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Distrust Overshadows NATO Ties

A woman weeping at a Tbilisi memorial to the ’92 Abkhaz war Saturday. Georgia has complicated Russia-NATO ties. David Mdzinarishvili

BRUSSELS — After decades of tension, NATO and Russia are working together on a series of joint initiatives that range from supplying troops in Afghanistan to fighting airline hijackings.

It is far from certain, however, that the new cooperation to fight immediate and shared threats will help the former Cold War adversaries resolve longer-standing and more fundamental differences over issues such as NATO's eastward expansion or Georgia's relations with its Russian-backed breakaway regions.

Russia, which wants to quash militancy and drug trafficking in its neighborhood, has opened a land route to resupply the 140,000-member NATO force in Afghanistan and is discussing giving helicopters to Afghanistan's nascent air force and training its anti-drug police.

Recently, Russia and NATO launched a shared system to monitor air traffic above most of the Northern Hemisphere in case of terrorist threats. In the planning stages is a combined anti-missile defense system that would protect all participating nations.

U.S. Admiral James Stavridis, the supreme NATO commander in Europe, said he would travel to Russia in the fall to discuss missile defense, Afghanistan, counterproliferation, counterterrorism, and counternarcotics, among other efforts.

"I am highly interested and actively pursuing zones of cooperation with Russia," he said in an interview.

But some observers warn against overplaying the significance of those initiatives, pointing out that unity within the NATO alliance itself has been fraying since the dissolution of the Soviet-led Warsaw Pact nearly two decades ago, which was its only true military rival.

"There are so many splits within NATO and so much of NATO policy has devolved to the member states that I'm not sure whether these improving relations with the alliance mean anything tangible to Russia," said George Friedman, who heads the global intelligence company Stratfor.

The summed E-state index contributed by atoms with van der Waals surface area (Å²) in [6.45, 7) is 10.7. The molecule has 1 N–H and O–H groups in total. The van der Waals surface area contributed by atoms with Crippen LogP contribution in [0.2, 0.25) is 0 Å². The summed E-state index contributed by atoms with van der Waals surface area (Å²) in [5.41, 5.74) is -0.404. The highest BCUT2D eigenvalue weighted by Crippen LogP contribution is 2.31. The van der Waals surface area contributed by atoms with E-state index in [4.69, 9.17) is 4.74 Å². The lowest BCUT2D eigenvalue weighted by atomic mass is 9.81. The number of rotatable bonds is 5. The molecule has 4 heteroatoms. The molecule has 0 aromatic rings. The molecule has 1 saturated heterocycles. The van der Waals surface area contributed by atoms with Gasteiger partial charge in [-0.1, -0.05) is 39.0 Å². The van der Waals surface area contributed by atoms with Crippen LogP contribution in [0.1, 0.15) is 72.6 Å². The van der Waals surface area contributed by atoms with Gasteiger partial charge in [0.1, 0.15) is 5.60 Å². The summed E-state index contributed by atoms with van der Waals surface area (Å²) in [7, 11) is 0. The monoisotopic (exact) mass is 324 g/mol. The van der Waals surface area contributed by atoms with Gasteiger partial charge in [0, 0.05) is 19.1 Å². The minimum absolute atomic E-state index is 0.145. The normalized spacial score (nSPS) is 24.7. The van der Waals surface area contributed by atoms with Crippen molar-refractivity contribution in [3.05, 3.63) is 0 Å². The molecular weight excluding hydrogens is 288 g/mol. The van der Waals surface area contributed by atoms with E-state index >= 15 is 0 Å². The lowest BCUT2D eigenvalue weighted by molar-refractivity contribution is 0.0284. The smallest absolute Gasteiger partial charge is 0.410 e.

Other observers also note that despite the increasingly close ties, an element of distrust still lingers over the relationship.

For example, NATO continues to update contingency plans for the defense of the Baltic states, on Russia's doorstep, although NATO officials say the measure is primarily intended to reassure alliance governments that NATO remains committed to the territorial defense of all member states — its core function since it was founded 60 years ago.

After the end of the Cold War, there were years of improving ties before NATO's bombing of Serbia and Kosovo in 1999, which Moscow strongly opposed.

Cooperation again improved after 2000, only to hit rock bottom following the Russia-Georgia war in August 2008, when the alliance — under pressure from the administration of former U.S. President George W. Bush — froze relations with Moscow.

The conflict erupted after Georgian troops tried to regain control over the separatist province of South Ossetia. Russia prevented that and now has troops stationed there, as well as in the like-minded province of Abkhazia. Moscow has recognized the independence of both of them — a move that the West has strongly opposed.

Since then, President Barack Obama has announced a "reset" of U.S. ties with Russia, and there has been a significant shift toward cooperation.

In April, Obama and President Dmitry Medvedev signed the New START nuclear arms reduction treaty, and in June, Russia agreed to support UN sanctions against Iran because of its nuclear program. NATO quickly followed suit.

During a visit to Moscow, NATO Secretary-General Anders Fogh Rasmussen said collaboration would continue to grow and lead to the creation of the combined missile defense system by 2020, "which will not only protect us from proliferation, but will also bind us together politically as well."

But the anti-missile defenses have yet to be approved by alliance leaders. Some of the 28 member states are skeptical about the proposed system, citing declining defense budgets at a time of economic crisis.

Fyodor Lukyanov, editor of the Russia in Global Affairs journal, said ties have progressed more slowly than they could have, largely because of an underlying lack of trust.

"The relationship between NATO and Russia is better than it was two years ago, [but] in order for a real breakthrough to happen, both sides need to change their attitudes," he said.

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